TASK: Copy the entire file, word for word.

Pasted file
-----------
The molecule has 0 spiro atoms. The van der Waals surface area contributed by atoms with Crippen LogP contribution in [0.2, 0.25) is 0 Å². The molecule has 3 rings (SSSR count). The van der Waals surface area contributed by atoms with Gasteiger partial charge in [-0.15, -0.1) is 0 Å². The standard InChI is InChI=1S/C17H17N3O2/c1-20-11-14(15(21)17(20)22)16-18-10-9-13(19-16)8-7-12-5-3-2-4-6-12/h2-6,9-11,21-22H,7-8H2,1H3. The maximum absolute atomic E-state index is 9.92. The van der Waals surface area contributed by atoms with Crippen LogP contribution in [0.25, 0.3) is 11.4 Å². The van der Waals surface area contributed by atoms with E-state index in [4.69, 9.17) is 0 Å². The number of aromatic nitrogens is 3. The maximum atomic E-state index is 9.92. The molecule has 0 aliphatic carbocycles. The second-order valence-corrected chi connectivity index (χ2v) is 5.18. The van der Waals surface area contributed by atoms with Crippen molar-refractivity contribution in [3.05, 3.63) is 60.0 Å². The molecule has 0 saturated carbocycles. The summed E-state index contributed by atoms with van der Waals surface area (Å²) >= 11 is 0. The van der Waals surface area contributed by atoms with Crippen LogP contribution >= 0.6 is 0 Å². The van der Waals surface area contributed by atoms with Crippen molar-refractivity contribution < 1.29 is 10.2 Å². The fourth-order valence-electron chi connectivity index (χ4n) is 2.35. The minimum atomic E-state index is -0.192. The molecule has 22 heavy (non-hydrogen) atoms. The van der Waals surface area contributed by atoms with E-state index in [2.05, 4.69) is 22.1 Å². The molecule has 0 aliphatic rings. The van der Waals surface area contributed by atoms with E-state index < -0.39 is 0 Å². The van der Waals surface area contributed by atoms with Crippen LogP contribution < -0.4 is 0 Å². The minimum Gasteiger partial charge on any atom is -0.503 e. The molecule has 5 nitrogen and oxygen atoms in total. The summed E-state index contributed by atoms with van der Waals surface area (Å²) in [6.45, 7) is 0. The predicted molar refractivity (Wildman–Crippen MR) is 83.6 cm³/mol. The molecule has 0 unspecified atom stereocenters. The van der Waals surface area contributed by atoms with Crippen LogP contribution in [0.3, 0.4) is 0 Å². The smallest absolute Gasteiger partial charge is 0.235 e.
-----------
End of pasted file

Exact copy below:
The molecule has 0 spiro atoms. The van der Waals surface area contributed by atoms with Crippen LogP contribution in [0.2, 0.25) is 0 Å². The molecule has 3 rings (SSSR count). The van der Waals surface area contributed by atoms with Gasteiger partial charge in [-0.15, -0.1) is 0 Å². The standard InChI is InChI=1S/C17H17N3O2/c1-20-11-14(15(21)17(20)22)16-18-10-9-13(19-16)8-7-12-5-3-2-4-6-12/h2-6,9-11,21-22H,7-8H2,1H3. The maximum absolute atomic E-state index is 9.92. The van der Waals surface area contributed by atoms with Crippen LogP contribution in [0.25, 0.3) is 11.4 Å². The van der Waals surface area contributed by atoms with E-state index in [4.69, 9.17) is 0 Å². The number of aromatic nitrogens is 3. The maximum atomic E-state index is 9.92. The molecule has 0 aliphatic carbocycles. The second-order valence-corrected chi connectivity index (χ2v) is 5.18. The van der Waals surface area contributed by atoms with Crippen molar-refractivity contribution in [3.05, 3.63) is 60.0 Å². The molecule has 0 saturated carbocycles. The summed E-state index contributed by atoms with van der Waals surface area (Å²) >= 11 is 0. The van der Waals surface area contributed by atoms with Crippen LogP contribution >= 0.6 is 0 Å². The van der Waals surface area contributed by atoms with Crippen molar-refractivity contribution < 1.29 is 10.2 Å². The fourth-order valence-electron chi connectivity index (χ4n) is 2.35. The minimum atomic E-state index is -0.192. The molecule has 22 heavy (non-hydrogen) atoms. The van der Waals surface area contributed by atoms with E-state index in [2.05, 4.69) is 22.1 Å². The molecule has 0 aliphatic rings. The van der Waals surface area contributed by atoms with E-state index < -0.39 is 0 Å². The van der Waals surface area contributed by atoms with Crippen LogP contribution < -0.4 is 0 Å². The minimum Gasteiger partial charge on any atom is -0.503 e. The molecule has 5 nitrogen and oxygen atoms in total. The summed E-state index contributed by atoms with van der Waals surface area (Å²) in [6.45, 7) is 0. The predicted molar refractivity (Wildman–Crippen MR) is 83.6 cm³/mol. The molecule has 0 unspecified atom stereocenters. The van der Waals surface area contributed by atoms with Crippen LogP contribution in [0.3, 0.4) is 0 Å². The smallest absolute Gasteiger partial charge is 0.235 e.